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Greeting the dawn chorus

Have you noticed something happening in the backyards, the parks and the natural spaces of Squamish? A presence so familiar in our community and in this landscape that we seem to take it for granted at this time of year? This "something" is the oldes

Have you noticed something happening in the backyards, the parks and the natural spaces of Squamish? A presence so familiar in our community and in this landscape that we seem to take it for granted at this time of year?

This "something" is the oldest sign we know of - the return of the songbirds. Early risers are now greeted by the "dawn chorus," a cheerful cacophony of chirps and whistles emanating from the trees and shrubs in surround sound. And they treat us to an encore performance each evening, insisting on concluding the day in song. So the birds are singing - it's nice but sometimes it's a little annoying, especially when you've just come off night shift and you need to get some sleep. In a sense, the songbirds too have just come off night shift. But their "night shift" is literally one of time and space; an ancient pattern of mass movement of species across surprisingly vast distances, sometimes thousands of kilometers, as they follow their food sources. We know these phenomena as migration.

Most bird migration takes place nocturnally, when birds are less likely to be targets for predators. Also, nighttime migration is thought to allow birds to better "thermoregulate"; that is, balance their body temperature in response to their surrounding environment. The cool night air wicks away the excess heat generated from constant flying, preventing the birds from overheating and succumbing to heatstroke or exhaustion.

Many of the songbirds in the Squamish Valley have traveled from as far away as South America to return to our part of the world to feed, nest and breed. It is still somewhat of a mystery as to exactly how these birds navigate across the globe, and like the Pacific salmon, find their way back to their breeding grounds year after year.

During their journey, migrants face many hazards, including bad weather, predators, collisions with buildings or vehicles, and the effects of pesticides and other chemicals. Upon their return, these birds may find their habitats drastically altered by human activities; there may be housing developments or roadways where there used to be nest trees, cover and food sources. This is why the Squamish Estuary is such an important place for birds, both migratory and resident, as it provides the necessities of life from year to year.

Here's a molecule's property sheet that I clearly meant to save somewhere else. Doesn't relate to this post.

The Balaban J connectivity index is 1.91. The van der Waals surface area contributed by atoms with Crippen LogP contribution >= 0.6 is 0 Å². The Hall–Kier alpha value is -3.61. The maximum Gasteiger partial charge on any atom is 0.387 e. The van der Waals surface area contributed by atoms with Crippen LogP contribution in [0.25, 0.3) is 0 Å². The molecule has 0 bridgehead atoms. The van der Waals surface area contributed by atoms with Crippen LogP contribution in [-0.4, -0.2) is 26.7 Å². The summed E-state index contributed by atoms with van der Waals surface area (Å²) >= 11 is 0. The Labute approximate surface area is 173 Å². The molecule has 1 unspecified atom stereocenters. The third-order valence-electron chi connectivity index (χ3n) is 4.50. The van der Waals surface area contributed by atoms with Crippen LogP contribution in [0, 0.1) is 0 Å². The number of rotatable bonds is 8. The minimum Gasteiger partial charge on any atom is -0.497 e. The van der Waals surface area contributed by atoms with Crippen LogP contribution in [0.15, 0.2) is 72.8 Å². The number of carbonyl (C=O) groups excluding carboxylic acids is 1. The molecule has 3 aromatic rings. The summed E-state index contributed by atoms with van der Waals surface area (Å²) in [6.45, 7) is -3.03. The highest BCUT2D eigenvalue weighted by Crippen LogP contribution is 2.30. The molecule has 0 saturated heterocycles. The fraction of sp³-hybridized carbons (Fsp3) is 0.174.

But because human alteration of the landscape takes place on a global scale, songbirds experience these changes across their entire range; there is virtually nowhere on their migration routes that is untouched by human activity. As a result, many bird species are in serious decline and are at risk of extinction. Bad news for songbirds, and for us.

So what can we do to help? For starters, consider "naturescaping," or turning your backyard into a more bird-friendly environment by planting native trees and shrubs. If you have bird feeders, make sure you clean and maintain them regularly; moldy seed and dirty feeders can make birds sick. Offer birds a water supply, safely away from predators, where birds can bathe and drink. If you have a cat, consider keeping it indoors, since cats kill or injure millions of songbirds each year across North America. Get to know the songbirds in your area - local birders meet every Sunday for walks in the Squamish Estuary, and birding can be a fun and inexpensive family activity.

Check out these upcoming Squamish Songbird Festival Events:

Sunday, May 2: Dawn Chorus

5:30 a.m., Squamish Estuary, Vancouver Street entrance

Join the thousands of folks worldwide who rise early the first Sunday in May to listen to the songbirds and give thanks to our jubilant harbingers of spring.

Sunday, May 2: Dawn Chorus Reward

6:15 a.m. Howe Sound Inn

Wake up your appetite for an early morning breakfast and toast the songbirds from the Red Heather at the Howe Sound Inn.

Sunday, May 2: Monthly Bird Count

7 a.m. Meet at the Howe Sound Inn

The early bird gets the data! Stumble down to the estuary, learn more about Squamish birds and contribute to our scientific research.

Saturday, May 8: Celebrate International Migratory Bird Day at the BAG

7:30 p.m. Film: Winged Migration

Delicate creatures 'on wings as fragile as a whisper' undertake epic journeys of thousands of miles to nest in our valley. Watch amazing film footage of migratory bird flights.

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